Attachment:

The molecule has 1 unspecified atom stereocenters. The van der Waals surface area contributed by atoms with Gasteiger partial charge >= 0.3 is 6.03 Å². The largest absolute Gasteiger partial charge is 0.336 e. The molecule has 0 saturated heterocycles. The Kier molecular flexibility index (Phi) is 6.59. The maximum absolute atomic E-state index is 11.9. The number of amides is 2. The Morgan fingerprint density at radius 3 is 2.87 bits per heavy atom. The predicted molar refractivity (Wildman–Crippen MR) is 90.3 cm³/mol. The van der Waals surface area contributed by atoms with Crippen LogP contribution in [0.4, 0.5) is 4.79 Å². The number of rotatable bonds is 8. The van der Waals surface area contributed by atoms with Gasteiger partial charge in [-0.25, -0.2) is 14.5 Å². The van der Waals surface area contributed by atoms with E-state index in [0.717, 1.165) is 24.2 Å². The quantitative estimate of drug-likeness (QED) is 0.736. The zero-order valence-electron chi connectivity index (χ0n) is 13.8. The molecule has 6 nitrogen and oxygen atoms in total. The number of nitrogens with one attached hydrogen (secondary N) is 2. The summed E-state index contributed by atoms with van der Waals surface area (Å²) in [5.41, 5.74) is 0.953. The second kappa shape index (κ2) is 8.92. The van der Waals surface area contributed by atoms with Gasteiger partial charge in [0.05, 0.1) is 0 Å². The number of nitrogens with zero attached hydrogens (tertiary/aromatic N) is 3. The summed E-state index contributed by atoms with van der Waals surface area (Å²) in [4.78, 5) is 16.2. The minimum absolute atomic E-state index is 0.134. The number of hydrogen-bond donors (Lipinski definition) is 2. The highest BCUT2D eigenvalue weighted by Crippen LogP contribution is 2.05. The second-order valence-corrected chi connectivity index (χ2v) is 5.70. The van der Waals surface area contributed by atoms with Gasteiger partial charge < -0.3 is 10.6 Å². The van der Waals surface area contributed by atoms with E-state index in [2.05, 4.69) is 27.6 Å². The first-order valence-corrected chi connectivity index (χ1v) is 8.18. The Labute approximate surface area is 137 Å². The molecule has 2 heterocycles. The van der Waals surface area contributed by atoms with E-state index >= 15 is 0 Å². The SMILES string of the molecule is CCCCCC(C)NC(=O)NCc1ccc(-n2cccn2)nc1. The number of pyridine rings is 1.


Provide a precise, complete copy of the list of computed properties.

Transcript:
The molecule has 1 unspecified atom stereocenters. The van der Waals surface area contributed by atoms with Gasteiger partial charge >= 0.3 is 6.03 Å². The largest absolute Gasteiger partial charge is 0.336 e. The molecule has 0 saturated heterocycles. The Kier molecular flexibility index (Phi) is 6.59. The maximum absolute atomic E-state index is 11.9. The number of amides is 2. The Morgan fingerprint density at radius 3 is 2.87 bits per heavy atom. The predicted molar refractivity (Wildman–Crippen MR) is 90.3 cm³/mol. The van der Waals surface area contributed by atoms with Crippen LogP contribution in [0.4, 0.5) is 4.79 Å². The number of rotatable bonds is 8. The van der Waals surface area contributed by atoms with Gasteiger partial charge in [-0.25, -0.2) is 14.5 Å². The van der Waals surface area contributed by atoms with E-state index in [0.717, 1.165) is 24.2 Å². The quantitative estimate of drug-likeness (QED) is 0.736. The zero-order valence-electron chi connectivity index (χ0n) is 13.8. The molecule has 6 nitrogen and oxygen atoms in total. The number of nitrogens with one attached hydrogen (secondary N) is 2. The summed E-state index contributed by atoms with van der Waals surface area (Å²) in [5.41, 5.74) is 0.953. The second kappa shape index (κ2) is 8.92. The van der Waals surface area contributed by atoms with Gasteiger partial charge in [0.05, 0.1) is 0 Å². The number of nitrogens with zero attached hydrogens (tertiary/aromatic N) is 3. The summed E-state index contributed by atoms with van der Waals surface area (Å²) in [4.78, 5) is 16.2. The minimum absolute atomic E-state index is 0.134. The number of hydrogen-bond donors (Lipinski definition) is 2. The highest BCUT2D eigenvalue weighted by Crippen LogP contribution is 2.05. The second-order valence-corrected chi connectivity index (χ2v) is 5.70. The van der Waals surface area contributed by atoms with Gasteiger partial charge < -0.3 is 10.6 Å². The van der Waals surface area contributed by atoms with E-state index in [2.05, 4.69) is 27.6 Å². The first-order valence-corrected chi connectivity index (χ1v) is 8.18. The Labute approximate surface area is 137 Å². The molecule has 2 heterocycles. The van der Waals surface area contributed by atoms with E-state index >= 15 is 0 Å². The SMILES string of the molecule is CCCCCC(C)NC(=O)NCc1ccc(-n2cccn2)nc1. The number of pyridine rings is 1.